My Observations This Week

I maintain a relatively small domain name portfolio with approximately 1,000 domain names. Nearly all of my company’s domain names are available for sale, and I would guesstimate that somewhere between 85-90% of the domain names are considered general, nothing special, inventory. I am also regularly buying domain names in auctions and in private, although this has slowed a bit this year.

With the coronavirus seemingly slowing the domain aftermarket, I want to share a few observations of my own from the last week. I want to emphasize that my portfolio is relatively small compared to many other full-time investors, so I don’t think my observations are necessarily reflective of the general state of the aftermarket.

In the last week, I have closed 5 sales:

  • 3 sales at Afternic
  • 1 sale at
  • 1 private sale

The three sales at Afternic and one sale at were for less than $5,000. The three Afternic sales were closed via GoDaddy, and the domain names were sold for the BIN prices. One of the Afternic sales involved a broker, but the buyer paid the BIN price. The sale was negotiated between the buyer and myself. The private sale was closed with someone who has bought domain names from me in the past and is an end user. I reached out to him to sell a recent acquisition.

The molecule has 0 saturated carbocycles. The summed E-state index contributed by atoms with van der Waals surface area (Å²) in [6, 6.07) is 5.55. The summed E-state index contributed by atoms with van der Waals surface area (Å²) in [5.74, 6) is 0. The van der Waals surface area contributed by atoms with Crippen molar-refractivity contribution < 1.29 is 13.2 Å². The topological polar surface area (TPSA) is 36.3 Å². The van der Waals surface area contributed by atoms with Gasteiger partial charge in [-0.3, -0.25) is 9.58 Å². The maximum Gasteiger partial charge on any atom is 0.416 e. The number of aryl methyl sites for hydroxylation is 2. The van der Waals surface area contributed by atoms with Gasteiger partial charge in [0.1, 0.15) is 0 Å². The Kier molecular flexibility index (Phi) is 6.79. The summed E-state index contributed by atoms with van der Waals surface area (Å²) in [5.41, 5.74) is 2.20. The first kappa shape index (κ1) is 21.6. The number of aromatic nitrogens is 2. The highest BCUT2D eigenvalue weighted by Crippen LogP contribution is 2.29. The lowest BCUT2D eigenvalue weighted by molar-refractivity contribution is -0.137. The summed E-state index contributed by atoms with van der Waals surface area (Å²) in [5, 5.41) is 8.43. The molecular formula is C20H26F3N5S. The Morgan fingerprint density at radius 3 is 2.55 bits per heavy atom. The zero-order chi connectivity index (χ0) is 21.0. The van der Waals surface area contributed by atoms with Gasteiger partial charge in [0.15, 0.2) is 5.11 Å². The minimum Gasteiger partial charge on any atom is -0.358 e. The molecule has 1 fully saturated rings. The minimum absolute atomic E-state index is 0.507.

In addition to these sales, I have received quite a few offers on higher end domain names submitted via landing pages. I have not received close to a reasonable or fair offer for any of those domain names. In fact, most people have not even replied to me after sending the prices.

In my opinion, the aftermarket for domain names is strong at the lower levels. People may be working on improving their businesses while times are slow, and they are buying a better domain name to accomplish this. I think buying a better domain name can be helpful to marketing, and it’s one thing in the control of a business owner in tough times.

For one of my sales at Afternic, I can see the buyer upgraded from a .app domain name. The other 2 Afternic sales have privacy on Whois records and the domain names aren’t being used yet. The buyer has a business in the field of the domain name, and he bought one of the two exact match domain names for that business. The domain name I sold privately will help the buyer’s business.